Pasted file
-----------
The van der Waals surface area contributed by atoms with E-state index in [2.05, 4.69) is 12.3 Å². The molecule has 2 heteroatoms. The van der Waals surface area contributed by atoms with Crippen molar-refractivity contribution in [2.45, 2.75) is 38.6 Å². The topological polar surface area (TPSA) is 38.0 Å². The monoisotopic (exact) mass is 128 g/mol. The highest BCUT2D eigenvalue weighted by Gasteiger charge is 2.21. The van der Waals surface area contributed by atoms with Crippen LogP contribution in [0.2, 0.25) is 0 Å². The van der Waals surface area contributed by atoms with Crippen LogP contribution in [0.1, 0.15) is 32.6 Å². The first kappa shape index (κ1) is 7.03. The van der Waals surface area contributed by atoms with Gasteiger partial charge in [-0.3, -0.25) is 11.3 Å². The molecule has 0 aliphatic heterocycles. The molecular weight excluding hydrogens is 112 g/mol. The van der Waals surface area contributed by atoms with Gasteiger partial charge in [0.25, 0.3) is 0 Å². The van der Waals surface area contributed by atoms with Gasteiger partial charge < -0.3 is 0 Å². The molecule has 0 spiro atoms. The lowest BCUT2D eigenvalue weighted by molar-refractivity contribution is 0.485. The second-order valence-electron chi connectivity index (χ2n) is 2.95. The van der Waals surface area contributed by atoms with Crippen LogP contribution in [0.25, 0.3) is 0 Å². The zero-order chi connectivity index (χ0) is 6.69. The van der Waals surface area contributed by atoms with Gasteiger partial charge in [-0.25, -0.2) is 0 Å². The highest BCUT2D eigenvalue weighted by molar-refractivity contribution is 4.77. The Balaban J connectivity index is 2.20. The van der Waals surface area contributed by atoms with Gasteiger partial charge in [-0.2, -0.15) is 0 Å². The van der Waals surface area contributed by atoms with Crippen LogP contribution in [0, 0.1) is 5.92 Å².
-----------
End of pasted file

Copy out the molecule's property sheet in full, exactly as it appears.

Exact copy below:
The van der Waals surface area contributed by atoms with E-state index in [2.05, 4.69) is 12.3 Å². The molecule has 2 heteroatoms. The van der Waals surface area contributed by atoms with Crippen molar-refractivity contribution in [2.45, 2.75) is 38.6 Å². The topological polar surface area (TPSA) is 38.0 Å². The monoisotopic (exact) mass is 128 g/mol. The highest BCUT2D eigenvalue weighted by Gasteiger charge is 2.21. The van der Waals surface area contributed by atoms with Crippen LogP contribution in [0.2, 0.25) is 0 Å². The van der Waals surface area contributed by atoms with Crippen LogP contribution in [0.1, 0.15) is 32.6 Å². The first kappa shape index (κ1) is 7.03. The van der Waals surface area contributed by atoms with Gasteiger partial charge in [-0.3, -0.25) is 11.3 Å². The molecule has 0 aliphatic heterocycles. The molecular weight excluding hydrogens is 112 g/mol. The van der Waals surface area contributed by atoms with Gasteiger partial charge in [0.25, 0.3) is 0 Å². The van der Waals surface area contributed by atoms with Gasteiger partial charge < -0.3 is 0 Å². The molecule has 0 spiro atoms. The lowest BCUT2D eigenvalue weighted by molar-refractivity contribution is 0.485. The second-order valence-electron chi connectivity index (χ2n) is 2.95. The van der Waals surface area contributed by atoms with Crippen LogP contribution in [0.25, 0.3) is 0 Å². The zero-order chi connectivity index (χ0) is 6.69. The van der Waals surface area contributed by atoms with Gasteiger partial charge in [-0.25, -0.2) is 0 Å². The highest BCUT2D eigenvalue weighted by molar-refractivity contribution is 4.77. The Balaban J connectivity index is 2.20. The van der Waals surface area contributed by atoms with Gasteiger partial charge in [-0.2, -0.15) is 0 Å². The van der Waals surface area contributed by atoms with Crippen LogP contribution in [0, 0.1) is 5.92 Å².